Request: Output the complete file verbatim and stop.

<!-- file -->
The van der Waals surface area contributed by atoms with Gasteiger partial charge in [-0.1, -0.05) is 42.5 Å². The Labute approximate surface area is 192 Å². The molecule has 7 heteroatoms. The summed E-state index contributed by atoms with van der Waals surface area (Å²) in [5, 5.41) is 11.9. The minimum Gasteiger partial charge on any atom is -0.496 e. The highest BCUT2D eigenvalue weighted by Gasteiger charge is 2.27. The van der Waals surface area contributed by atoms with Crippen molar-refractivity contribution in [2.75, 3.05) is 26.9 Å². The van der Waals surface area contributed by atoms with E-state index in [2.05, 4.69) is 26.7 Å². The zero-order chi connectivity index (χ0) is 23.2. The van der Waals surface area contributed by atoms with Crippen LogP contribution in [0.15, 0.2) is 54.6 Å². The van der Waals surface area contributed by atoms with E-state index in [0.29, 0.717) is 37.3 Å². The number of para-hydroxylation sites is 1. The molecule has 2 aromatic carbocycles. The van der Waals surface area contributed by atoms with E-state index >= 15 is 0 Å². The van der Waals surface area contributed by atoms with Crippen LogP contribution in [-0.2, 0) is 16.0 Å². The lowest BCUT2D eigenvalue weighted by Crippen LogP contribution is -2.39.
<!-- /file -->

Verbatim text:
The van der Waals surface area contributed by atoms with Gasteiger partial charge in [-0.1, -0.05) is 42.5 Å². The Labute approximate surface area is 192 Å². The molecule has 7 heteroatoms. The summed E-state index contributed by atoms with van der Waals surface area (Å²) in [5, 5.41) is 11.9. The minimum Gasteiger partial charge on any atom is -0.496 e. The highest BCUT2D eigenvalue weighted by Gasteiger charge is 2.27. The van der Waals surface area contributed by atoms with Crippen molar-refractivity contribution in [2.75, 3.05) is 26.9 Å². The van der Waals surface area contributed by atoms with E-state index in [2.05, 4.69) is 26.7 Å². The zero-order chi connectivity index (χ0) is 23.2. The van der Waals surface area contributed by atoms with Crippen LogP contribution in [0.15, 0.2) is 54.6 Å². The van der Waals surface area contributed by atoms with E-state index in [0.29, 0.717) is 37.3 Å². The number of para-hydroxylation sites is 1. The molecule has 2 aromatic carbocycles. The van der Waals surface area contributed by atoms with E-state index >= 15 is 0 Å². The van der Waals surface area contributed by atoms with Crippen LogP contribution in [-0.2, 0) is 16.0 Å². The lowest BCUT2D eigenvalue weighted by Crippen LogP contribution is -2.39.